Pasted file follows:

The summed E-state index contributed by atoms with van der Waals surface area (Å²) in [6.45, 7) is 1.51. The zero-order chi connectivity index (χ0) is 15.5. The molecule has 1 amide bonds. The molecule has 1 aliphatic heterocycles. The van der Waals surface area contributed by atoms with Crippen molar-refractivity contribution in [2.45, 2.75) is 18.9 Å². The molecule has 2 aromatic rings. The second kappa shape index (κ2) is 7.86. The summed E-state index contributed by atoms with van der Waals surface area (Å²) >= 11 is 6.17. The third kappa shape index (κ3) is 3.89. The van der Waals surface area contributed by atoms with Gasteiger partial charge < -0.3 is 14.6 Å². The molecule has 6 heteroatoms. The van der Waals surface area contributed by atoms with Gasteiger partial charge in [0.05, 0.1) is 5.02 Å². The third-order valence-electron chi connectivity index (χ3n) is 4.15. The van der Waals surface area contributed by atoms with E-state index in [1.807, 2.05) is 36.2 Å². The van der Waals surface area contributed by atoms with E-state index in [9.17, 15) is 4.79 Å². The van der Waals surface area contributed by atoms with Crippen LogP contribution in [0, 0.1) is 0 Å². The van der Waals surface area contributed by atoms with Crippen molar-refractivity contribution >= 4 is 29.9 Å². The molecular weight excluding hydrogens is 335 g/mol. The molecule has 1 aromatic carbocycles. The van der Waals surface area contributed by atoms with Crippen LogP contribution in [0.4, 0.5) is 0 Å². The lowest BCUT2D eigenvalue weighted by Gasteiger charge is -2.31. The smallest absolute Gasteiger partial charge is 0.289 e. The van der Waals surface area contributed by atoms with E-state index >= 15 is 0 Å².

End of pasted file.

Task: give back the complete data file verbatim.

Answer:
The summed E-state index contributed by atoms with van der Waals surface area (Å²) in [6.45, 7) is 1.51. The zero-order chi connectivity index (χ0) is 15.5. The molecule has 1 amide bonds. The molecule has 1 aliphatic heterocycles. The van der Waals surface area contributed by atoms with Crippen molar-refractivity contribution in [2.45, 2.75) is 18.9 Å². The molecule has 2 aromatic rings. The second kappa shape index (κ2) is 7.86. The summed E-state index contributed by atoms with van der Waals surface area (Å²) >= 11 is 6.17. The third kappa shape index (κ3) is 3.89. The van der Waals surface area contributed by atoms with Gasteiger partial charge < -0.3 is 14.6 Å². The molecule has 6 heteroatoms. The van der Waals surface area contributed by atoms with Gasteiger partial charge in [0.05, 0.1) is 5.02 Å². The third-order valence-electron chi connectivity index (χ3n) is 4.15. The van der Waals surface area contributed by atoms with E-state index in [1.807, 2.05) is 36.2 Å². The van der Waals surface area contributed by atoms with E-state index in [9.17, 15) is 4.79 Å². The van der Waals surface area contributed by atoms with Crippen LogP contribution in [0, 0.1) is 0 Å². The van der Waals surface area contributed by atoms with Crippen molar-refractivity contribution >= 4 is 29.9 Å². The molecular weight excluding hydrogens is 335 g/mol. The molecule has 1 aromatic carbocycles. The van der Waals surface area contributed by atoms with Crippen LogP contribution in [0.4, 0.5) is 0 Å². The lowest BCUT2D eigenvalue weighted by Gasteiger charge is -2.31. The smallest absolute Gasteiger partial charge is 0.289 e. The van der Waals surface area contributed by atoms with E-state index >= 15 is 0 Å².